Bailout: Bush Takin' It to the House

'A lot of people are watching' he tells lawmakers as second vote approaches

President Bush and congressional leaders conducted fierce eleventh-hour lobbying Thursday for enough House votes to push the $700 billion financial industry bailout bill to the finish line.

Bush said "a lot of people are watching" and he kept up his pleas from the White House as Democratic and Republican party leaders worked over wayward colleagues wherever they could find them. Bush argued that the measure represents the "best chance" to calm unnerved financial markets and ease a widening credit crunch.

Rep. Steny Hoyer, the second-ranking House Democrat, said that his party won't put the bill up for the vote planned for Friday unless lawmakers are sure it will pass.

Speaking to reporters during a meeting with business executives, Bush said the increasingly tight credit markets are in some instances threatening the existence of small businesses. He said Congress "must listen" to those arguing for passage of the bill, derided by many on Capitol Hill and within the general public as a handout to a risk-taking Wall Street.

The much-maligned measure was returned to the House after the Senate resuscitated it with tax cuts and other sweeteners in a 74-25 vote late Wednesday. The bill had been defeated in House narrowly on Monday.

Hoyer said that "there's a good prospect of getting it done" but left open the possibility the House could make changes to the legislation. What won't happen, he said, is a repeat of the kind of crushing scene that played out earlier this week when the bill went down on the House floor, triggering the largest stock sell-off in history.

"I'm going to be pretty confident that we have sufficient votes to pass this before we put it on the floor," Hoyer said.

The Senate's addition of some $110 billion in tax breaks and other sweeteners helped satisfy some Republican critics, but angered conservative so-called "Blue Dog" Democrats concerned about swelling the deficit. Still, Hoyer predicted the number of Democratic defectors from the measure "is going to be minimal."

The rescue package would let the government spend billions of dollars to buy bad mortgage-related securities and other devalued assets held by troubled financial institutions. If successful, advocates say, that would allow frozen credit to begin flowing again and prevent a serious recession.

In efforts to appease GOP opponents, the Senate-passed bill contains a provision to raise, from $100,000 to $250,000, the cap on federal deposit insurance.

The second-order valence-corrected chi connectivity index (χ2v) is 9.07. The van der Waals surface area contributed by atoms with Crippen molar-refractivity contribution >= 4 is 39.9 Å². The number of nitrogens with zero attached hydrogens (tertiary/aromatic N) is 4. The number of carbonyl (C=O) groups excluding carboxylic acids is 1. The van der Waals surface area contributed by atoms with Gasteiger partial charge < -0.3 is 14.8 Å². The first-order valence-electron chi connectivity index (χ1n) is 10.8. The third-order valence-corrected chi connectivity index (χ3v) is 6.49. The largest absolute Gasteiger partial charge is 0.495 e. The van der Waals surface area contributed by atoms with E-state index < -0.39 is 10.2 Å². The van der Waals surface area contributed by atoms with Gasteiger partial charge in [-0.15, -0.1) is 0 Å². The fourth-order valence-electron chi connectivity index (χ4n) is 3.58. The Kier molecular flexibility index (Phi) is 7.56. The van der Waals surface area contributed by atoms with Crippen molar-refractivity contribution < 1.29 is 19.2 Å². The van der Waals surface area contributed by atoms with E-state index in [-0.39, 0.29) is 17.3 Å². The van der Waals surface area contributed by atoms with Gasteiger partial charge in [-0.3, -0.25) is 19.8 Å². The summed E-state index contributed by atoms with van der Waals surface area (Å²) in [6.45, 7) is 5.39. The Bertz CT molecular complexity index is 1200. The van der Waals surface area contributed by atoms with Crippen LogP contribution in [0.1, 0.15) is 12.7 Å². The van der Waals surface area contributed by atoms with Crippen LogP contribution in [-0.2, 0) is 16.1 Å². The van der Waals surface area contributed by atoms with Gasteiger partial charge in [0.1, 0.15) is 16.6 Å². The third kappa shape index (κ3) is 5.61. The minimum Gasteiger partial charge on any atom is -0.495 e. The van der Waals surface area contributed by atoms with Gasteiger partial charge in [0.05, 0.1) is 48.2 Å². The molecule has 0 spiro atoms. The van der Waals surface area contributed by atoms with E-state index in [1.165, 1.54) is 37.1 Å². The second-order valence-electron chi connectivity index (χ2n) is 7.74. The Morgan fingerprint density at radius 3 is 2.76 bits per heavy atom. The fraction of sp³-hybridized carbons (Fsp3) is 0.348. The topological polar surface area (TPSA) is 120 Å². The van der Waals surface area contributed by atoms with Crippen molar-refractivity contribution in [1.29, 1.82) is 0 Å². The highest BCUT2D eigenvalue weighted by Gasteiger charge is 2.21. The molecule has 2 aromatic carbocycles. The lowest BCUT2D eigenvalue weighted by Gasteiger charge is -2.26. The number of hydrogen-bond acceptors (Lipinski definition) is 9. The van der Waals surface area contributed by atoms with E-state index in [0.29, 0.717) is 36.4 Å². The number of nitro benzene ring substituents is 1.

House Republicans also welcomed a decision Tuesday by the Securities and Exchange Commission to ease rules that force companies to devalue assets on their balance sheets to reflect the price they can get on the market.

The fierce lobbying came as the head of the Federal Deposit Insurance Corporation, urged people to remain calm.

"I think overall the banking system remains very sound so that's why I think it's so important for everybody to keep their head," commission Chairman Sheila Bair said.

But the drumbeat of bad news rattled on. A government report said that orders to U.S. factories plunged by the largest amount in nearly two years as the credit strains smashed manufacturers with hurricane-like force.

The bailout package was never in danger in the Senate. Lawmakers there played catalysts for the House instead, adding tax provisions popular with the left and right in a bid that House leaders hope — but cannot guarantee — will persuade enough of the House rank-and-file to switch from "nay" to "aye" on a highly contentious bill a month before Election Day.

They were especially targeting the 133 House Republicans who voted against the package.

To some degree, at least, House GOP opposition appeared to be easing as the Senate added $100 billion in tax breaks for businesses and the middle class, plus a provision to raise, from $100,000 to $250,000, the cap on federal deposit insurance.

"This is an issue that is affecting hardworking people," Bush said Thursday. "They are worried about their savings; they're worried about their jobs; they're worried about their houses; they're worried about their small businesses."

"The House of Representatives must listen to these voices and get this bill passed so we can get about the business of restoring confidence," Bush added.

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